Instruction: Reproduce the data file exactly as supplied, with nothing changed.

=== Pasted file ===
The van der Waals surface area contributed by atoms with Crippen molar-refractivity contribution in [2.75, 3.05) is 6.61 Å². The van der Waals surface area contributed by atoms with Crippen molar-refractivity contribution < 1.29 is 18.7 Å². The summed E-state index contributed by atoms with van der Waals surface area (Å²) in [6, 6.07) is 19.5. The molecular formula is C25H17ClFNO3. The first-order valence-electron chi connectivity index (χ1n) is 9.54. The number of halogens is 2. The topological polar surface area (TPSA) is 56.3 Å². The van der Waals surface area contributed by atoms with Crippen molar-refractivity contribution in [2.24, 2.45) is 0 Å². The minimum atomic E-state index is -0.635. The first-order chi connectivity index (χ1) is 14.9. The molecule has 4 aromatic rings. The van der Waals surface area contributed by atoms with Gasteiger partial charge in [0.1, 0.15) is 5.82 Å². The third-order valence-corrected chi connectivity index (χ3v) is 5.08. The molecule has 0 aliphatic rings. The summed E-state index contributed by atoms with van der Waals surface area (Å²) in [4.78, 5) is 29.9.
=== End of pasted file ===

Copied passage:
The van der Waals surface area contributed by atoms with Crippen molar-refractivity contribution in [2.75, 3.05) is 6.61 Å². The van der Waals surface area contributed by atoms with Crippen molar-refractivity contribution < 1.29 is 18.7 Å². The summed E-state index contributed by atoms with van der Waals surface area (Å²) in [6, 6.07) is 19.5. The molecular formula is C25H17ClFNO3. The first-order valence-electron chi connectivity index (χ1n) is 9.54. The number of halogens is 2. The topological polar surface area (TPSA) is 56.3 Å². The van der Waals surface area contributed by atoms with Crippen molar-refractivity contribution in [2.24, 2.45) is 0 Å². The minimum atomic E-state index is -0.635. The first-order chi connectivity index (χ1) is 14.9. The molecule has 4 aromatic rings. The van der Waals surface area contributed by atoms with Gasteiger partial charge in [0.1, 0.15) is 5.82 Å². The third-order valence-corrected chi connectivity index (χ3v) is 5.08. The molecule has 0 aliphatic rings. The summed E-state index contributed by atoms with van der Waals surface area (Å²) in [4.78, 5) is 29.9.